“An extraordinary global event takes place the week of September 28th to October 7th 2011 when over 100,000 people in over 300 cities across six continents gather in cinemas, galleries, Universities, museums and cafes for one purpose…to view and vote on our finalists’ films in the annual Manhattan Short Film Festival!
Their mission is to unite audiences from all corners of the globe for one week via the most compelling short films submitted to them each year. Our tagline “One World One Week One Festival” is the mantra that sets the Manhattan Short Film Festival apart from any other film event of the year.
Manhattan Short is your chance to see the next generation of filmmakers from around the world. Over the past ten years, six of their films were nominated for Oscars in the short film category. Many of the finalists have gone on to make notable feature films and this festival believes in the notion that it is “The public that creates stars”. And for a short film, there is no bigger public than the worldwide public of Manhattan Short.”
This year, there did not seem to be a clear winner — my companion and I decided to vote for the same one, but they were all pretty good little films. The finalists were selected from more than 500 entries. Some I did like better than others, but that doesn’t mean the others were not good.
My stepson, who is a film buff, stated today that he does not like short films — I find that I actively do, and I really enjoy festival screenings like this. It’s a different art from making a full-length movie, the same way writing a short story is, from a novel. My local theater often shows one before the main feature, and seeing those has been very enjoyable also. It is remarkable how much a good short film can get across in just a few minutes — some of the ones described below seemed much longer than they actually were (in a good way!). And sometimes it only takes a few minutes to make a big point.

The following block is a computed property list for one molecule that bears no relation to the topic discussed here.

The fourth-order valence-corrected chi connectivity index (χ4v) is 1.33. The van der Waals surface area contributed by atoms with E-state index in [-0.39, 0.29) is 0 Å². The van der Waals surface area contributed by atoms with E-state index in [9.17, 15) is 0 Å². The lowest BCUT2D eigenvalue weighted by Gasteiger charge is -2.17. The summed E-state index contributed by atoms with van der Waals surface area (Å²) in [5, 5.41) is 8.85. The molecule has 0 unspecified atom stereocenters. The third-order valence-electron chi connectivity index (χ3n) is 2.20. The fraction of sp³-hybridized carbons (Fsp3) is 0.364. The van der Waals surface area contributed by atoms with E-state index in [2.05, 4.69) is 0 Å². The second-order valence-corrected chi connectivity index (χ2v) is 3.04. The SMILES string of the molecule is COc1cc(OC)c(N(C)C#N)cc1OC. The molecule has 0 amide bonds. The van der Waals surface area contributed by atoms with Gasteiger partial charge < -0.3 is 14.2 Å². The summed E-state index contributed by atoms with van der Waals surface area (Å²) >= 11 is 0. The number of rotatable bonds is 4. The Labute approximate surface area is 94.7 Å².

Here are the 2012 Finalists, their synopses, and my opinions.
The Devil’s Ballroom — Director: Henrik M. Dahlsbrakken, Norway, 15m30s — On a perilous journey to the North Pole, an Arctic explorer makes a critical decision with lifelong consequences.
*This was basically a film without dialogue — it created its mood very well, with that great Scandinavian cinematography. But, the context was not stated in the film, so I didn’t get some of the depth of meaning. If I had had time to read the program beforehand, it would really have helped me appreciate this one better.
A Curious Conjunction of Coincidences — Director: Joost Reijmers, The Netherlands, 8m34s — Bad luck connects three men together even though they live in different centuries. THIS ONE GOT SECOND PLACE.
*This was cute, with some animation included and great special effects at the end. And of course its being Dutch gave it a leg up in my opinion. But it didn’t hang together as well as it could have.
Where Does the Sea Flow — Director: Vitaly Saltykov, Russia, 14m — A mother comes to grips with a precocious young daughter and the violent circumstances of her birth.
*The actresses were just lovely — so believable. The story — well, not much story, just a situation — was depicted well, and the scenery was great. I did think there was more of the orange-dress-on-the-riverbank scene than there needed to be, however, and unnecessary repetition of it. By the way, the violent circumstances were not actually about the child’s birth.
Two & Two — Director: Babak Anvari, UK, 8m25s — In a school run by an authoritarian regime, a seemingly ridiculous decree becomes a syllabus for terror.
*The premise for this one was so, well, ridiculous that it both heightened the scariness of the point the film was making and made it easier to perceive. Although it was slotted in as a UK film, in fact it was shot in Farsi and was depicting the filmmaker’s native Iran. Brrr.